You can either buy a ready-mixed 4KH reference solution, or make your own. Do so by adding 0.12 grams of baking soda and 1 l/1.8 pints of distilled water.
These work using the principle that gas levels are linked to the aquarium water pH. A solenoid linked to a pH probe will turn the CO2 on and off, depending on a preset pH value determined by the aquarium water KH and by using the table.
As mentioned earlier, CO2 is not the only factor to change pH levels. Due to the nature of most pH controllers the gas is turned on and off many times during a 24-hour photoperiod using a solenoid. You can also have the solenoid linked to the lights so CO2 is not wasted during darkness.
The biggest potential issue with pH controllers is that they produce unstable CO2 levels commonly attributed to algae issues. They are also relatively expensive and the pH probe needs regular calibration. If the probe fails it’s possible for the CO2 to remain on continually, causing an overdose.
Did you know?
In a high-energy planted aquarium with good light and regular nutrient dosing, the biggest cause of algae is poor or fluctuating CO2 levels.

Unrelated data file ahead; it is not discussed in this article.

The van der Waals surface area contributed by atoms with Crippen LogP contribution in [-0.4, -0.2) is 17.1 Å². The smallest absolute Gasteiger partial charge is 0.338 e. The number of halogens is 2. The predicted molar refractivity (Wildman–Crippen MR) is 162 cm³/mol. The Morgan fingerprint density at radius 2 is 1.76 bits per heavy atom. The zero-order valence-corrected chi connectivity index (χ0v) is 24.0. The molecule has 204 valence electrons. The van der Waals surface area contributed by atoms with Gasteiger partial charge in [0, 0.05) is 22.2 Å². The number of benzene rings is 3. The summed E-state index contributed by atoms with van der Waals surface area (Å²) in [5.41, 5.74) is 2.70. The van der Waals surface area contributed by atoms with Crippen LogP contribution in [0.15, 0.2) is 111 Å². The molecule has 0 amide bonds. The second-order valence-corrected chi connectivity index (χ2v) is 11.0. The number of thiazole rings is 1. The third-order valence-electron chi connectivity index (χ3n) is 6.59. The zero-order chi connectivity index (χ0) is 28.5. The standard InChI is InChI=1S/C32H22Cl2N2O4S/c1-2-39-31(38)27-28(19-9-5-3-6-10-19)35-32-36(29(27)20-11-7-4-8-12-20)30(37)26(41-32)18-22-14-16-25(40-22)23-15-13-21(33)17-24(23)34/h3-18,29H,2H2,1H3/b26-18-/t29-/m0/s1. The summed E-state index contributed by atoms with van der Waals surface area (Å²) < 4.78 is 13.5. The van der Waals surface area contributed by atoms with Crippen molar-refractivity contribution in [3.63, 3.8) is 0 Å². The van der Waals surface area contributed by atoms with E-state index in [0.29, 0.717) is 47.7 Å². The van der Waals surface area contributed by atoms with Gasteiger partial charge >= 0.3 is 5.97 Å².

Rapidly growing plants depend on a stable source of carbon enrichment and adapt to conditions provided. If this source fluctuates or drops off during the photosynthetic process the plant will suffer and trigger algae growth.
Dosing a liquid carbon fertiliser in conjunction with gas injection can help to address any carbon shortfall, but in the long term it’s better to provide an appropriate level of CO2 injection.
In lower-energy systems, such as low lighting, injection can be replaced by liquid carbon dosing.
How to use a 4 KH CO2 drop checker
1. Get a drop checker, low-range pH test kit or bromothymol blue pH reagent, 4 KH reference solution, test tube and pipette or syringe.
2. Using the pipette or syringe add 4 KH solution to the test tube. Don’t fill to the line, as only a tiny amount is needed for the drop checker.
3. Add two drops of the bromo blue pH reagent to the 4 KH solution in the test tube. Note that its blue as no CO2 is present.
4. Then using the pipette or syringe once more, draw the solution out of the test tube.
5. Add the solution to the drop checker, using the pipette or syringe.
6. The drop checker is ready to be fitted. This model hangs on the side of the glass with the open end inside the water.